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Göteborg delivers its Dragon Awards




Dragon Awards to Company Orheim and Corpo Celeste

This year's winner of the Dragon Award for Best Nordic Film is Kompani Orheim (Company Orheim), directed by Arild Andresen. Since 2011 the prize is worth the full sum of one million SEK and is thus one of the filmworld's biggest film prizes. This year the Ingmar Bergman International Debut Award goes to the Italian film, Corpo Celeste, directed by Alice Rohrwacher. Eight additional prizes were awarded when, on Saturday evening, Göteborg International Film Festival held its closing Dragon Award Gala.




Dragon Award Best Nordic Film

Kompani Orheim (Company Orheim) by Arild Andresen won this year's Dragon Award Best Nordic Film. As of 2011 the prize sum is worth one million SEK. The presenting partner of the prize is the Ernström Group. Other financiers include Region Västra Götaland and the City of Göteborg.

The jury's motivation: "The prize for the best Nordic film goes to a film that tells the story of a family that suffers – and is finally destroyed by – the brutality of its father. We think that this has been, and still is, the terrible experience of many children and youngsters – to be abused morally and psychologically or even physically, mostly by their fathers. The films protagonist, the son, learns throughout the film to disobey and to mistrust his father – something that is terribly hard to learn and understand for a child: That your parent is selfishly using his power over you to break your will, that your parent is a failure. We were deeply touched by following the young protagonist through his tough experience. The prize for the best Nordic film goes to Kompani Orheim (Company Orheim).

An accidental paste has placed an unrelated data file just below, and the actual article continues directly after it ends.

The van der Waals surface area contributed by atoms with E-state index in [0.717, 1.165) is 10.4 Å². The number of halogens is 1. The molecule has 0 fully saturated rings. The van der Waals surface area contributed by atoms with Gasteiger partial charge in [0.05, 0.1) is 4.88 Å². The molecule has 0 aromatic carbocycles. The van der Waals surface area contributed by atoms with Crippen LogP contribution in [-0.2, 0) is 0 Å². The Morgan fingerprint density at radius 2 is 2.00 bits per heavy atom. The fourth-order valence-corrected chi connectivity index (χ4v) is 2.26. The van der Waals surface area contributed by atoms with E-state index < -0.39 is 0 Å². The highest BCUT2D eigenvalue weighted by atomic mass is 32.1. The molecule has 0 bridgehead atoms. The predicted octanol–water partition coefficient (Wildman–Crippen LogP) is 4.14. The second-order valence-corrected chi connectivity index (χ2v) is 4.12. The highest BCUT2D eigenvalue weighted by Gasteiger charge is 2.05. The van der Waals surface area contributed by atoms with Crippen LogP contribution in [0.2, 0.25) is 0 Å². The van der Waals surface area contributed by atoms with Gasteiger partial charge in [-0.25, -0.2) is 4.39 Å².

Jury: This year the Austrian director Jessica Hausner lead the jury's collaboration. Other jury members: Björn Runge, Swedish director, Linda Zilliacus, Finnish actress, John Andreas Andersen, Norwegian cinematographer and Hrönn Marinósdóttir, Icelandic festival director.




Dragon Award Best Nordic Film, Jury's Special Mention

The Jury of the Dragon Award Best Nordic Film would like to make a special mention about the Swedish film Pojktanten (She Male Snails) by Ester Martin Bergsmark.

The jury's motivation: "We have to admit that we, the jury, had a hard time choosing the best film. We had very different responses and opinions, and we had to accept that in the end it is a very subjective matter whether you find a film good or not. This is why we asked the festival for permission to name a jury's honorable mention. And this is what we're doing, we're giving an honorable mention to a film that went beyond simple storytelling and reached a philosophical quality by touching a very sensible, even existential theme: the fragile construction of what you call your personality. The film showed the diversity and uncertainty of human nature that can easily be shaken, even devastated – that what you are depends on what others see in you, and that this might not be the same as what you see in yourself. The film approaches the delicate interaction between what you want to be and what you are expected be, and puts a spotlight on the hidden sides of one's self. The jury's honorable mention goes to the film Pojktanten (She Male Snails).